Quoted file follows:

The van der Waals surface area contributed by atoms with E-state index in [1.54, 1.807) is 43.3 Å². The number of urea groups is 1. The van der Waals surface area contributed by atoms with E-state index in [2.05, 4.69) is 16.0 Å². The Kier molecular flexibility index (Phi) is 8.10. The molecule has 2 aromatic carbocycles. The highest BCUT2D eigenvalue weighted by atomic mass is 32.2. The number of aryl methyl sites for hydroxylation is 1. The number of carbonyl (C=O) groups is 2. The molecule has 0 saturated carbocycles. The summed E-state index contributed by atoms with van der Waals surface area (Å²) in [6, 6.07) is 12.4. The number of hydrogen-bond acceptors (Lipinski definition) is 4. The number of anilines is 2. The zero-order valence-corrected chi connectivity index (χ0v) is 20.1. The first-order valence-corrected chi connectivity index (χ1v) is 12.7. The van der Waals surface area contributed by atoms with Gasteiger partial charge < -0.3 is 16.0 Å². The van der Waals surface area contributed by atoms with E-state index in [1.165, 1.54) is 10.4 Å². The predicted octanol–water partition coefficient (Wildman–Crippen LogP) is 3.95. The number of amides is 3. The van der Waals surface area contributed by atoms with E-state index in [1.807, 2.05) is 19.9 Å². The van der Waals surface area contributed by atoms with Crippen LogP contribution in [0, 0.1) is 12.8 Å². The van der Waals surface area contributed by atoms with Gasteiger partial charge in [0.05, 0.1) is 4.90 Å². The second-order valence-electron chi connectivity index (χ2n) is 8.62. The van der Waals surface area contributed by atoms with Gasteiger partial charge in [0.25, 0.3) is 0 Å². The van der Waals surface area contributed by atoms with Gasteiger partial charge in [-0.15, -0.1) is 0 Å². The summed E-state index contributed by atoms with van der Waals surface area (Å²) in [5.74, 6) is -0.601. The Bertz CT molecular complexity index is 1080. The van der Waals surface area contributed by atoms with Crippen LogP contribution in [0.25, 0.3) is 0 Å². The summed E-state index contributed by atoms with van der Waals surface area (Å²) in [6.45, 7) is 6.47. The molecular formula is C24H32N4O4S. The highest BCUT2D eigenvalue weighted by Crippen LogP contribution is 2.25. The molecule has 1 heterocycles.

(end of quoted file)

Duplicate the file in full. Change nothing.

The van der Waals surface area contributed by atoms with E-state index in [1.54, 1.807) is 43.3 Å². The number of urea groups is 1. The van der Waals surface area contributed by atoms with E-state index in [2.05, 4.69) is 16.0 Å². The Kier molecular flexibility index (Phi) is 8.10. The molecule has 2 aromatic carbocycles. The highest BCUT2D eigenvalue weighted by atomic mass is 32.2. The number of aryl methyl sites for hydroxylation is 1. The number of carbonyl (C=O) groups is 2. The molecule has 0 saturated carbocycles. The summed E-state index contributed by atoms with van der Waals surface area (Å²) in [6, 6.07) is 12.4. The number of hydrogen-bond acceptors (Lipinski definition) is 4. The number of anilines is 2. The zero-order valence-corrected chi connectivity index (χ0v) is 20.1. The first-order valence-corrected chi connectivity index (χ1v) is 12.7. The van der Waals surface area contributed by atoms with Gasteiger partial charge < -0.3 is 16.0 Å². The van der Waals surface area contributed by atoms with E-state index in [1.165, 1.54) is 10.4 Å². The predicted octanol–water partition coefficient (Wildman–Crippen LogP) is 3.95. The number of amides is 3. The van der Waals surface area contributed by atoms with E-state index in [1.807, 2.05) is 19.9 Å². The van der Waals surface area contributed by atoms with Crippen LogP contribution in [0, 0.1) is 12.8 Å². The van der Waals surface area contributed by atoms with Gasteiger partial charge in [0.05, 0.1) is 4.90 Å². The second-order valence-electron chi connectivity index (χ2n) is 8.62. The van der Waals surface area contributed by atoms with Gasteiger partial charge in [0.25, 0.3) is 0 Å². The van der Waals surface area contributed by atoms with Gasteiger partial charge in [-0.15, -0.1) is 0 Å². The summed E-state index contributed by atoms with van der Waals surface area (Å²) in [5.74, 6) is -0.601. The Bertz CT molecular complexity index is 1080. The van der Waals surface area contributed by atoms with Crippen LogP contribution in [0.25, 0.3) is 0 Å². The summed E-state index contributed by atoms with van der Waals surface area (Å²) in [6.45, 7) is 6.47. The molecular formula is C24H32N4O4S. The highest BCUT2D eigenvalue weighted by Crippen LogP contribution is 2.25. The molecule has 1 heterocycles.